At about three in the afternoon, Pich Longneth is ready to welcome the clients he has booked in for his guide service.
He has prepared the necessary materials for the trip – a water container, a rice pot, rice, vegetables, meat, fish and beverages, as well as tents and plastic mats to protect themselves from the rain.
“Tourists from one tour company travelling from Phnom Penh arrived in the afternoon. They then packed their luggage for trekking to the top of the mountain because they need to camp near there,” says Longneth, 40, a local guide for the Community-Based Eco-tourism Phnom Tobcheang with 10 years experience.
“Tour groups range from 10 or 20 people and sometimes from 50 to 60 people. They walk on the snake-like concrete road built for the transportation of Kirirom III Hydroelectricity’s construction materials for about one and a half hours to reach the camp site. For materials and food, we use motorbikes to take them there.”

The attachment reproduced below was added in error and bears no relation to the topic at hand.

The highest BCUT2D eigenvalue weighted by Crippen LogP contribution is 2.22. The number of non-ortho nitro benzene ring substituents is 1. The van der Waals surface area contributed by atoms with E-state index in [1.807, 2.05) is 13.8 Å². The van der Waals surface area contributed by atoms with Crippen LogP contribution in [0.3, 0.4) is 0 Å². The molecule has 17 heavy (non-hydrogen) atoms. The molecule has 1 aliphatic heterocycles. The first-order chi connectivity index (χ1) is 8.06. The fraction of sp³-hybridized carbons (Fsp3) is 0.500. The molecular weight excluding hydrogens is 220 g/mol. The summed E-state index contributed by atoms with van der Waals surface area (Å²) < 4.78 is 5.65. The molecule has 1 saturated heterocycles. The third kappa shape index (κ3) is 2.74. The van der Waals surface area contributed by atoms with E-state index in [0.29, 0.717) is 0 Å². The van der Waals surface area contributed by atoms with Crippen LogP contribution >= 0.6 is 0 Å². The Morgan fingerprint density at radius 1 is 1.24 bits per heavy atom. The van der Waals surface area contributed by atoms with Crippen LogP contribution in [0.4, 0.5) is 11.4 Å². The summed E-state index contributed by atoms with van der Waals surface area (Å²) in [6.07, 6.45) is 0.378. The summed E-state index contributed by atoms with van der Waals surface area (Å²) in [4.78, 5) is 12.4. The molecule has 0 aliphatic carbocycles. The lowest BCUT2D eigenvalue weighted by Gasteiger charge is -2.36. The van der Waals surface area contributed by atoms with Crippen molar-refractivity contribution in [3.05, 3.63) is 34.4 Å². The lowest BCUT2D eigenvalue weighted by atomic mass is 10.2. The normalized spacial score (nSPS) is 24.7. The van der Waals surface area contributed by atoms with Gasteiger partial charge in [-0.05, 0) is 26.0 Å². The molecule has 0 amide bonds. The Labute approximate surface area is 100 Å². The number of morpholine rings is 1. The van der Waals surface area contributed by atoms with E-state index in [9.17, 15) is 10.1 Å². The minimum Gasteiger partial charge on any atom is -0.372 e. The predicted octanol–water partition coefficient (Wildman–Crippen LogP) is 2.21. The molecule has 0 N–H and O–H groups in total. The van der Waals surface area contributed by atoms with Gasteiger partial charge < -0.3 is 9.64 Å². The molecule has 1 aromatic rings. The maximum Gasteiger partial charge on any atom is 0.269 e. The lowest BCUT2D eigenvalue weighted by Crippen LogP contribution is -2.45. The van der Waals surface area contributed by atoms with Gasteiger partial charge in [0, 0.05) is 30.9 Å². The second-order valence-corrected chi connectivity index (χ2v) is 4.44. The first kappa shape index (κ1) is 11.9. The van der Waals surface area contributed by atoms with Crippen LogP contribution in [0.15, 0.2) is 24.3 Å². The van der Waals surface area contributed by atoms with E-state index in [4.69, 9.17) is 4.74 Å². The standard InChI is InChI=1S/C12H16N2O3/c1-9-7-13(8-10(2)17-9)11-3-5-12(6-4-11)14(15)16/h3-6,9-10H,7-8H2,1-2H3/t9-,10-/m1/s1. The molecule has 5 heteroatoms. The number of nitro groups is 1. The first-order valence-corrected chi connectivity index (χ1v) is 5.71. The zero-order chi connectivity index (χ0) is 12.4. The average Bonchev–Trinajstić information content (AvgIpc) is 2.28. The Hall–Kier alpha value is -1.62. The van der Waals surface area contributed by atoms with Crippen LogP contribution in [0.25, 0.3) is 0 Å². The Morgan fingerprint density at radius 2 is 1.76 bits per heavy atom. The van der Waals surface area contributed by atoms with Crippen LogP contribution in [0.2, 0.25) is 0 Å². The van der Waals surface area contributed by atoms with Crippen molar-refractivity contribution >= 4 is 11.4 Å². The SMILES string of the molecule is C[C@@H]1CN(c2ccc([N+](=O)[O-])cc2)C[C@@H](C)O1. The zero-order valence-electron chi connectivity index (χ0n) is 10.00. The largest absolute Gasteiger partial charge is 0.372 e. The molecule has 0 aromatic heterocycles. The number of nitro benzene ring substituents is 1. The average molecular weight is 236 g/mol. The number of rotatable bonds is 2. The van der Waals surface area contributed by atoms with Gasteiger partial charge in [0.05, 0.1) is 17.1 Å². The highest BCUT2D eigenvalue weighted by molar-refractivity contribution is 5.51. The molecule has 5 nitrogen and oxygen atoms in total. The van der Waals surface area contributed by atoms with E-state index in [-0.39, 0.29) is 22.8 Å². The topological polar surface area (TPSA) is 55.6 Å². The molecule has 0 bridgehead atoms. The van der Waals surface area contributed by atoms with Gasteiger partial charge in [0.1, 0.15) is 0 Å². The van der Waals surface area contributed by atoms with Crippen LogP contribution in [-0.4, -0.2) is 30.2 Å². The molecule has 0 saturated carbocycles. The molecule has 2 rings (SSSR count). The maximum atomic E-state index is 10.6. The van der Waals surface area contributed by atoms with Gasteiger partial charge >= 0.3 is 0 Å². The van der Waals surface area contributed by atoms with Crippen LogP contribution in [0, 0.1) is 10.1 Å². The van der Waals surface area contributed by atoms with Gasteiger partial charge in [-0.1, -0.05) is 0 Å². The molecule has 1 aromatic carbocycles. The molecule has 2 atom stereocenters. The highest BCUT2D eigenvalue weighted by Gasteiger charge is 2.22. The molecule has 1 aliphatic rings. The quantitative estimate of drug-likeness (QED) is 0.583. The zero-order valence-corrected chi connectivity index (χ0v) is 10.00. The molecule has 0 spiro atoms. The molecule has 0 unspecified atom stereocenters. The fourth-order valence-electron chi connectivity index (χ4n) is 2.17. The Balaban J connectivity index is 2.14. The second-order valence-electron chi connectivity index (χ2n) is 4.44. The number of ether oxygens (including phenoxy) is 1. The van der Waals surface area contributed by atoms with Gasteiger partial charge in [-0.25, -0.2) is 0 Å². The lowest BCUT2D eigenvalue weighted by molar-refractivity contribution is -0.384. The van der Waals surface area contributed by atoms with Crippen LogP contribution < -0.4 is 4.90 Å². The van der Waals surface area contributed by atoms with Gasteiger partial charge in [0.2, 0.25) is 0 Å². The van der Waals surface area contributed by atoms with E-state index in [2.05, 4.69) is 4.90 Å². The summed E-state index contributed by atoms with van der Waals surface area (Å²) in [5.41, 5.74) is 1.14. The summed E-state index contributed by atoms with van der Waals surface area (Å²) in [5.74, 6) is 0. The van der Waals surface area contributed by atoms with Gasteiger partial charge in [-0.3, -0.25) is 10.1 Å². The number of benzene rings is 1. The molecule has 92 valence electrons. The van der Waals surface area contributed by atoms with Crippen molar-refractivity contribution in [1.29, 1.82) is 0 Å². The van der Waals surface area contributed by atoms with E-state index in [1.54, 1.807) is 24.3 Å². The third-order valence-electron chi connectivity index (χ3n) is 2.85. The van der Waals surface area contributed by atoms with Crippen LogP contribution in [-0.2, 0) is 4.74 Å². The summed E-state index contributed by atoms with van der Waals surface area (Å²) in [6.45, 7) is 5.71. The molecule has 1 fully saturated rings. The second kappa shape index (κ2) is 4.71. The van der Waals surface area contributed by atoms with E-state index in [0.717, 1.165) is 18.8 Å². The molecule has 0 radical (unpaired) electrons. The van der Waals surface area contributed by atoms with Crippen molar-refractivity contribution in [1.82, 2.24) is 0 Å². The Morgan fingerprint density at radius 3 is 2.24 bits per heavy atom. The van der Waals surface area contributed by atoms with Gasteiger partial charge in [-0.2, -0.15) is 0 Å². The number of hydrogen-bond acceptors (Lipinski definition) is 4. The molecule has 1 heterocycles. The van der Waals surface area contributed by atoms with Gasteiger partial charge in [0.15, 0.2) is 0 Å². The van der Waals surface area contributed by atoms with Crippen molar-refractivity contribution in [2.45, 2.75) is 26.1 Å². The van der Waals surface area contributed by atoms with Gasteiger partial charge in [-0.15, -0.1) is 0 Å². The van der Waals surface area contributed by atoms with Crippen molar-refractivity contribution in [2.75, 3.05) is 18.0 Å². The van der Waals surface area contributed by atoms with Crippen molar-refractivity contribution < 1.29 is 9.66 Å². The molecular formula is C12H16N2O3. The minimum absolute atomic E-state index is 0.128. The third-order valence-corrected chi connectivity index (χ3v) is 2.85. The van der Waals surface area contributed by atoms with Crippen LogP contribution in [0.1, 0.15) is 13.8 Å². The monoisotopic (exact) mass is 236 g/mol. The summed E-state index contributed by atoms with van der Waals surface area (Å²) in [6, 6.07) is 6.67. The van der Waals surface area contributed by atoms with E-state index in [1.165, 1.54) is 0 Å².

Reaching the summit of Tob Cheang Mountain, visitors are treated to a spectacular view.
“At dusk, if we start hiking at 5:30pm there is a chance to see the mist cloud. When we walk up to the top of the mountain, we can see the cloud lowering down on top of roofs and farms,” says Longneth.
Walking another 30 minutes on the concrete road by the hydrodam, visitors reach an open space with jungle flowers where they spend the night. The flowers are called Chahouy and start to blossom in the rainy season, a sign to welcome the new season and attract campers.